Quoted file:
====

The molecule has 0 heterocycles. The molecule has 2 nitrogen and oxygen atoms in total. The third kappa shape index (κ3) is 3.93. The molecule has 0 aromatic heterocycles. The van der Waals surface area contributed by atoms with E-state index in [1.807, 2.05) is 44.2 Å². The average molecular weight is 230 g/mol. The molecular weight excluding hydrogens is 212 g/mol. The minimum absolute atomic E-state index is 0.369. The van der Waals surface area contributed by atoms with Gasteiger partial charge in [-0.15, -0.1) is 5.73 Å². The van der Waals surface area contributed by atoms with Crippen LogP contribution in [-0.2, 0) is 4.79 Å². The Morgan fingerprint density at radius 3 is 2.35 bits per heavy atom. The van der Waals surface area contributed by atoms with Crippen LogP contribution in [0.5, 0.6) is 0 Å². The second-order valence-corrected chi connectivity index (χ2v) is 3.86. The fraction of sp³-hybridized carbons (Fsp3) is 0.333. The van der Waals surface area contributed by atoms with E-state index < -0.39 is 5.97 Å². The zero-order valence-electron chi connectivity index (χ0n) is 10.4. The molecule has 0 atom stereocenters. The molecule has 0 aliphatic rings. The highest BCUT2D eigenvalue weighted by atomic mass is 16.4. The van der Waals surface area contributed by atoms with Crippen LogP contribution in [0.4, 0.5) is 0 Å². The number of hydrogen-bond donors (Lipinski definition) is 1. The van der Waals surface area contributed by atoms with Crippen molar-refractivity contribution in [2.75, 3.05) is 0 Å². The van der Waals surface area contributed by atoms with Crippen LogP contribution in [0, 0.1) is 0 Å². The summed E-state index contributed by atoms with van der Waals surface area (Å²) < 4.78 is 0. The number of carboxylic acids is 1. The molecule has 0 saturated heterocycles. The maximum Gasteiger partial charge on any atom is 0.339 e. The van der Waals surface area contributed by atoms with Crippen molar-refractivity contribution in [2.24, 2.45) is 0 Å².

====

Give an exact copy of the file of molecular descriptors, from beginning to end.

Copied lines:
The molecule has 0 heterocycles. The molecule has 2 nitrogen and oxygen atoms in total. The third kappa shape index (κ3) is 3.93. The molecule has 0 aromatic heterocycles. The van der Waals surface area contributed by atoms with E-state index in [1.807, 2.05) is 44.2 Å². The average molecular weight is 230 g/mol. The molecular weight excluding hydrogens is 212 g/mol. The minimum absolute atomic E-state index is 0.369. The van der Waals surface area contributed by atoms with Gasteiger partial charge in [-0.15, -0.1) is 5.73 Å². The van der Waals surface area contributed by atoms with Crippen LogP contribution in [-0.2, 0) is 4.79 Å². The Morgan fingerprint density at radius 3 is 2.35 bits per heavy atom. The van der Waals surface area contributed by atoms with Crippen LogP contribution in [0.5, 0.6) is 0 Å². The second-order valence-corrected chi connectivity index (χ2v) is 3.86. The fraction of sp³-hybridized carbons (Fsp3) is 0.333. The van der Waals surface area contributed by atoms with E-state index < -0.39 is 5.97 Å². The zero-order valence-electron chi connectivity index (χ0n) is 10.4. The molecule has 0 atom stereocenters. The molecule has 0 aliphatic rings. The highest BCUT2D eigenvalue weighted by atomic mass is 16.4. The van der Waals surface area contributed by atoms with Crippen LogP contribution in [0.4, 0.5) is 0 Å². The number of hydrogen-bond donors (Lipinski definition) is 1. The van der Waals surface area contributed by atoms with Crippen molar-refractivity contribution in [2.75, 3.05) is 0 Å². The van der Waals surface area contributed by atoms with Crippen LogP contribution in [0, 0.1) is 0 Å². The summed E-state index contributed by atoms with van der Waals surface area (Å²) < 4.78 is 0. The number of carboxylic acids is 1. The molecule has 0 saturated heterocycles. The maximum Gasteiger partial charge on any atom is 0.339 e. The van der Waals surface area contributed by atoms with Crippen molar-refractivity contribution in [2.24, 2.45) is 0 Å².